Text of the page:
The Journal of Clinical Endocrinology and Metabolism Journal Article

Vitamin D Status and Mortality

October 12, 2020
 

Xikang Fan, Jiayu Wang, Mingyang Song, Edward L Giovannucci, Hongxia Ma, Guangfu Jin, Zhibin Hu, Hongbing Shen, Dong Hang
The Journal of Clinical Endocrinology & Metabolism, Volume 105, Issue 10, 1 October 2020, dgaa432
https://doi.org/10.1210/clinem/dgaa432

Abstract

Context

Although an inverse association between vitamin D status and mortality has been reported in observational studies, the precise association shape and optimal vitamin D status remain undetermined.

Objective

To investigate the association between vitamin D status and risk of all-cause and cause-specific mortality and estimate optimal serum 25-hydroxyvitamin D [25(OH)D] concentrations.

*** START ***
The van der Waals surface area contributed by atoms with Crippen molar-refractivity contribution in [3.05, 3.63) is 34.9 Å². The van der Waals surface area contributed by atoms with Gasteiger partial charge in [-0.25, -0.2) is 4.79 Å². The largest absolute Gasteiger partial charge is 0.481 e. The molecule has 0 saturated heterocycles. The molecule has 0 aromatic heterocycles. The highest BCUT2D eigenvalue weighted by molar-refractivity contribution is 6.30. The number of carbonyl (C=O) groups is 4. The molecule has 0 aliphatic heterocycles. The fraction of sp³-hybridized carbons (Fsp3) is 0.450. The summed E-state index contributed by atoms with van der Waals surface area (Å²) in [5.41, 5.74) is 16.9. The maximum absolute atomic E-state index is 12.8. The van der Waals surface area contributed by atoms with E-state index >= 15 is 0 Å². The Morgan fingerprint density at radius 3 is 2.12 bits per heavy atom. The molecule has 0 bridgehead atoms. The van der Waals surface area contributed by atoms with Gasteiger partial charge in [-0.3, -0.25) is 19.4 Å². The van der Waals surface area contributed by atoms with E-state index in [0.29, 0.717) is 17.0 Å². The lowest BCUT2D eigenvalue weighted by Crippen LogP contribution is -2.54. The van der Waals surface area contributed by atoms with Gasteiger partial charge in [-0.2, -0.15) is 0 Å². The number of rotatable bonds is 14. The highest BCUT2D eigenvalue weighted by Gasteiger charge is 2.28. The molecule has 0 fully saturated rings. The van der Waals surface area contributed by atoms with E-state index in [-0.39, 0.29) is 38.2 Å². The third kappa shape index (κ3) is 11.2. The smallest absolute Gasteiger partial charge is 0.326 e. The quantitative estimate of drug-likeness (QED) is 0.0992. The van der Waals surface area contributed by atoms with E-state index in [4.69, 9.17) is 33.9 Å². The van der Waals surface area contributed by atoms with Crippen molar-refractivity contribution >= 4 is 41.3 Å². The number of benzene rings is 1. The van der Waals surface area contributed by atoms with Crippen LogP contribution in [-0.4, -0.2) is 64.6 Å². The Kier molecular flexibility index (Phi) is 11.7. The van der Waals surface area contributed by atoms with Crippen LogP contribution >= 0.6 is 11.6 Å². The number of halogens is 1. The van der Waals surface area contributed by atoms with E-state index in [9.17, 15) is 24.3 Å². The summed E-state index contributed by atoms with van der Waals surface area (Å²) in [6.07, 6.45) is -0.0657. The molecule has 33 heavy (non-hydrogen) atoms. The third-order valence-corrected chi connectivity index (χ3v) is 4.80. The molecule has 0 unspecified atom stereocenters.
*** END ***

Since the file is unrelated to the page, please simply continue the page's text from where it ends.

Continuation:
Design

Prospective cohort study.

Setting

UK Biobank.

Participants

365 530 participants who had serum 25(OH)D measurements and no history of cardiovascular disease (CVD), cancer, or diabetes at baseline (2006–2010).

Main outcome measures

All-cause and cause-specific mortality.

Results

During a median follow-up of 8.9 (interquartile range: 8.3–9.5) years, 10 175 deaths occurred, including 1841 (18.1%) due to CVD and 5737 (56.4%) due to cancer. The multivariate analyses revealed nonlinear inverse associations, with a decrease in mortality risk appearing to level off at 60 nmol/L of 25(OH)D for all-cause and CVD deaths and at 45 nmol/L for cancer deaths. Compared to participants with 25(OH)D concentrations below the cutoffs, those with higher concentrations had a 17% lower risk for all-cause mortality (hazard ratio [HR]: 0.83, 95% confidence interval [CI]: 0.79–0.86), 23% lower risk for CVD mortality (HR: 0.77, 95% CI: 0.68–0.86), and 11% lower risk for cancer mortality (HR: 0.89, 95% CI: 0.84–0.95).

Conclusions

Higher 25(OH)D concentrations are nonlinearly associated with lower risk of all-cause, CVD, and cancer mortality. The thresholds of 45 to 60 nmol/L might represent an intervention target to reduce the overall risk of premature death, which needs further confirmation in large clinical trials.

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